The Role of Business in a Circular Economy

29 August 2017
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The NBI recently held a thought leadership dialogue calling on the experiences of Prof. Linda Godfrey, of the CSIR, who has conducted significant research into the topic, and Sherman Indhul, whose team has explored the opportunities that circular thinking presents for Transnet.

Circular thinking challenges conventional views about meeting economic needs: it explores sourcing – including mining waste, designing for reuse and recycling, meeting needs without individual ownership, using new and emerging technologies to offer better solutions and always focusing on minimising waste.

While effective waste management is essential, Prof. Godfrey says the emphasis has to move away from built-in obsolescence to keeping resources in play for much longer. Disposal should be the last resort, used only when as much value as possible has been removed. The scale of the challenge in South Africa is enormous, she says, as nearly 90% of all waste is sent to landfill with little or no reuse or recycling.

Solutions emerging globally lie in part on technology: bicycles available on a pay for use basis when and where they are needed; ride sharing or taxi summoning apps instead of personal cars; selling unused rooms or apartments as B&B’s instead of constructing more hotels; using 3D printing to meet real time demand, rather than holding stock. Others lie in rethinking design, materials choices and processes.

In South Africa, this dialogue is still in its early stages, however, government, the CSIR and some private sector leaders are actively engaging on what value it might hold for our economy and job creation.

Prof. Godfrey quoted studies, by the Ellen MacArthur Foundation and others, which assessed the economic benefits to the EU and India. These estimate that EU businesses could achieve savings of €600 billion (8% of annual turnover), create 580,000 jobs and reduce total annual EU greenhouse gas emissions by 2-4%. The potential global savings are estimated at more than $1 trillion.

In India a circular economy could bring annual benefits of US$624 billion in 2050 compared with the current path – an amount of around 30% of current GDP. The focus areas for the Indian economy would be cities and construction; food and agriculture; and, mobility and vehicle manufacturing. Carbon emissions would also be 44% lower in 2050 compared to current paths, but would require Indian businesses to lead the way in the transition phase.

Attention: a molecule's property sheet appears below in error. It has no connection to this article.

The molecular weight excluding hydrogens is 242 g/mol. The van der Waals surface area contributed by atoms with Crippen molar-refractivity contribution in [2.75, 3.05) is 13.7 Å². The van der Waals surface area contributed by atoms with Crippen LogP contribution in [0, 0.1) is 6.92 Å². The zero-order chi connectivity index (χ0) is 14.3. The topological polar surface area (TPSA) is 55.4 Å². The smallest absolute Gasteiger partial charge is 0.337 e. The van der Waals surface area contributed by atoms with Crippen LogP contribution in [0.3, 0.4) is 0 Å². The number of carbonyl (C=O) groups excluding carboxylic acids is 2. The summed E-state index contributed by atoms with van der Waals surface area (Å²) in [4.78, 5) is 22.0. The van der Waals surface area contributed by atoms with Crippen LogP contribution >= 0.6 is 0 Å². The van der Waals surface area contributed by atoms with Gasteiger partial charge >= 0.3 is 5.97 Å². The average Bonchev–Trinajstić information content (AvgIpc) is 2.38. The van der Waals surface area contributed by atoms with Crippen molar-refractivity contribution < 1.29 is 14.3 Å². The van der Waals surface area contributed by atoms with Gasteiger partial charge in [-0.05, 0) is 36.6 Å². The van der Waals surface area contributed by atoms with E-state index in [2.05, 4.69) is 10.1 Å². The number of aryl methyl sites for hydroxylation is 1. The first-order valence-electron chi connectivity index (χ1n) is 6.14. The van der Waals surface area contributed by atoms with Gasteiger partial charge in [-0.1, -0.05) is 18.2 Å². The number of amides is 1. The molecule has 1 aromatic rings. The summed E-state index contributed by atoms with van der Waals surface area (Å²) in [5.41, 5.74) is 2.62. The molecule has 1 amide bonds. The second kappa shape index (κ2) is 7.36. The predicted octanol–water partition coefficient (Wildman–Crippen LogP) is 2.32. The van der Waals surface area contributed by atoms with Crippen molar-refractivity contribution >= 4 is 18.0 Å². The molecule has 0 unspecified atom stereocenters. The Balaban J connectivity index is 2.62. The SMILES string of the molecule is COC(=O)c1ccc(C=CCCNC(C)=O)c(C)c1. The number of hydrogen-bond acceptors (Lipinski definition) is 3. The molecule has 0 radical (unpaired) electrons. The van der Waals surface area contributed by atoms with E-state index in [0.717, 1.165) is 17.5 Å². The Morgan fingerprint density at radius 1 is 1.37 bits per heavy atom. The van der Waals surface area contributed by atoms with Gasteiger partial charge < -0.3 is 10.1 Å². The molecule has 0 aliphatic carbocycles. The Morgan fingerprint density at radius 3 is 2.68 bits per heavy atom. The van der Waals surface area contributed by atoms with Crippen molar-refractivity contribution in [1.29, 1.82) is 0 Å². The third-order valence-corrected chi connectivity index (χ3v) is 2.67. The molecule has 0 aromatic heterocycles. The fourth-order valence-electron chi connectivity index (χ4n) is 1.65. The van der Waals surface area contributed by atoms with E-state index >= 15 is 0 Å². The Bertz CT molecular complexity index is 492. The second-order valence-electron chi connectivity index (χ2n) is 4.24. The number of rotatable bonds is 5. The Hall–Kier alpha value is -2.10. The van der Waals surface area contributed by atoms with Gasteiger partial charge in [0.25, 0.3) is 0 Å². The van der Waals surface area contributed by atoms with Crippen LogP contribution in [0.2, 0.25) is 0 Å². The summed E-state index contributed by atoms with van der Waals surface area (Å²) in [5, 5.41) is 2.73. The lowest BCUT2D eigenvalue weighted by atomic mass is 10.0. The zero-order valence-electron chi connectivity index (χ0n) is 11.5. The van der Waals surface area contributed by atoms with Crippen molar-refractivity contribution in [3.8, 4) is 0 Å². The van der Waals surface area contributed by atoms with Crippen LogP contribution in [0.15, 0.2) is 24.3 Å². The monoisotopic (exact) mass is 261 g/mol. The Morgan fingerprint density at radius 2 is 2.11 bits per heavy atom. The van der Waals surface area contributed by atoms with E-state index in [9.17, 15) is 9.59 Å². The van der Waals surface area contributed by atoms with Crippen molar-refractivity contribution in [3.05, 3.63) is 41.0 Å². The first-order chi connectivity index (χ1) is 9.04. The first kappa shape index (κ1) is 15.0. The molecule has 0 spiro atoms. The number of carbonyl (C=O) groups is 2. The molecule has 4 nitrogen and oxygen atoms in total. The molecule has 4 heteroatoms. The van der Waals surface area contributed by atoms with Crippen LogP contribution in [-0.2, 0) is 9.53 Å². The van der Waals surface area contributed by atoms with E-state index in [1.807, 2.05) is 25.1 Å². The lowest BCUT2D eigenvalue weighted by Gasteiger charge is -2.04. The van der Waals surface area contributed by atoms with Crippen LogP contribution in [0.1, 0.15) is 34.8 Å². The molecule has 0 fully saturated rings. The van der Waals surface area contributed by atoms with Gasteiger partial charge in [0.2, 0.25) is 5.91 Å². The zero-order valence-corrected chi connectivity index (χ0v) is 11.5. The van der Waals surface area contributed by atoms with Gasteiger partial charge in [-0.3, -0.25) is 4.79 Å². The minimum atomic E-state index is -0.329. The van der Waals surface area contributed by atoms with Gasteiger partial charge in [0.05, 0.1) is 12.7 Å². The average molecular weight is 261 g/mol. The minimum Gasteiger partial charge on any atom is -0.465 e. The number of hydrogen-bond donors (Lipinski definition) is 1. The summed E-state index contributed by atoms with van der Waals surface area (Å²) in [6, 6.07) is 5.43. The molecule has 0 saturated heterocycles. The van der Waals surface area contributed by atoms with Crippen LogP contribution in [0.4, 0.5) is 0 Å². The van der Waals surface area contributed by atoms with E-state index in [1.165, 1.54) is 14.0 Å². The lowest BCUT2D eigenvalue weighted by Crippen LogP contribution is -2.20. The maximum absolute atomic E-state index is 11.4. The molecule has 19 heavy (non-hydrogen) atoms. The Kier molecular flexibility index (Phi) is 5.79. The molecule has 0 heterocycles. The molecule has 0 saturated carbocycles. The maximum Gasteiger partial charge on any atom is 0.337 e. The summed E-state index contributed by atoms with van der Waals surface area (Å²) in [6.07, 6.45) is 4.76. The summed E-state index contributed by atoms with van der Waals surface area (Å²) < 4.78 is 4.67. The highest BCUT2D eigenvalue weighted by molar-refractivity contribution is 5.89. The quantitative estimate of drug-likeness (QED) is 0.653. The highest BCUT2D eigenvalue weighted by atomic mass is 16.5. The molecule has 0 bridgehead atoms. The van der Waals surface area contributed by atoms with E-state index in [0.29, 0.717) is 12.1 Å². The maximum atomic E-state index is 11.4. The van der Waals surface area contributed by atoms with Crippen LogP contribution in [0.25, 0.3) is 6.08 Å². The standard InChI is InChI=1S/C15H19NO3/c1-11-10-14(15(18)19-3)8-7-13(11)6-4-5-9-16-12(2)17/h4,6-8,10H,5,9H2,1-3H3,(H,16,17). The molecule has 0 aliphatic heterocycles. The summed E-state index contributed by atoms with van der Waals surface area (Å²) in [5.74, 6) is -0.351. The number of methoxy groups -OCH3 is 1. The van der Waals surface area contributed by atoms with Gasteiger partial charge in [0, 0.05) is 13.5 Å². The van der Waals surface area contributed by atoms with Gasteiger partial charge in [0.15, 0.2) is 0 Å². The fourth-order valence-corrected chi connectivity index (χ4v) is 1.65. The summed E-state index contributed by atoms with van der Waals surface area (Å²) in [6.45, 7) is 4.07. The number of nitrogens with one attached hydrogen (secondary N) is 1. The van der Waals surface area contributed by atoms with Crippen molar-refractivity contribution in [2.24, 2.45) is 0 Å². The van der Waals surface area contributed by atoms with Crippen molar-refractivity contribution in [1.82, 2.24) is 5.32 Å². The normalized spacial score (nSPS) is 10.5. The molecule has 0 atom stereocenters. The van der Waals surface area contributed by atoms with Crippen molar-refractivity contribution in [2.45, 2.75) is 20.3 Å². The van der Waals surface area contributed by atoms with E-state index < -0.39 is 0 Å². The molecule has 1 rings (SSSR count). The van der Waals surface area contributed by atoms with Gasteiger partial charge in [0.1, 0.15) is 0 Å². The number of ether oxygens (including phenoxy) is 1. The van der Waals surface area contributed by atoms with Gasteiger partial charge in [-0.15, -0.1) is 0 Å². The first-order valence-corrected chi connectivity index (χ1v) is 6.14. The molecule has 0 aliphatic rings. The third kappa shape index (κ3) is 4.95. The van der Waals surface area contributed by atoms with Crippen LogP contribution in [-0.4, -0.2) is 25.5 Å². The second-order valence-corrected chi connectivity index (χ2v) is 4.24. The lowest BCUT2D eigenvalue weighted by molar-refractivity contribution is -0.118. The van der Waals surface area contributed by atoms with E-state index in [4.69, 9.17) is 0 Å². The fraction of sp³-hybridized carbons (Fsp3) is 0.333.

According to Prof. Godfrey, leading businesses like Nike are recognising that their role is more than following, they need to shape the future in more sustainable ways:

“Sustainability is the innovation challenge of our lifetime. Our ambition: Double our business with half the impact. This audacious goal will fuel our creative design process, drive innovation to disrupt our business model and transform the industry. It’s more than a concept. It’s our vision. We believe it is not enough to adapt to what the future may bring – we’re creating the future we want to see through sustainability innovation.” Nike.
Prof. Godfrey’s presentation can be accessed here.

Mr. Indhul, the Executive Manager: Group Sustainability at Transnet, said Transnet’s work highlighted many areas of potential future business opportunity that at the same time help address direct and indirect sustainability challenges. For example, risks include planning for increased infrastructure spend on petroleum pipelines while automobile companies and customers focus increasingly on electric vehicles; the impact on export terminals and rail facilities should coal exports or iron ore demand decrease (assuming customers drive the use of recycled steel rather than steel derived from iron ore); and the impact of autonomous road freight systems on the road to rail modal shift.

Sherman Indhul’s presentation can be accessed here.

To better understand the 'Transnet of tomorrow’, Transnet created a multidisciplinary core team with analytical and mathematical ability; as well as creative and conceptual thinkers who were also process and detail oriented. They were given autonomy to lead in their knowledge domain. They followed principles of design and systems thinking tools (mapping systemic feedback loops, system dynamics modelling and network modelling).

The core team added scenario planning focus groups, ideation and flow techniques to prevent groupthink and increased creative performance and synthesised outcomes based on emergent patterns and convergent pathways. Once the work was well developed they spread the findings throughout the organisation using dynamic videos and other means.

This innovative work, which extends over a thirty year time horizon to 2046, has now been included in Transnet’s public reporting, and can be accessed here: Transnet IR report 2017.

For more information please contact Alex McNamara: AlexM@nbi.org.za.


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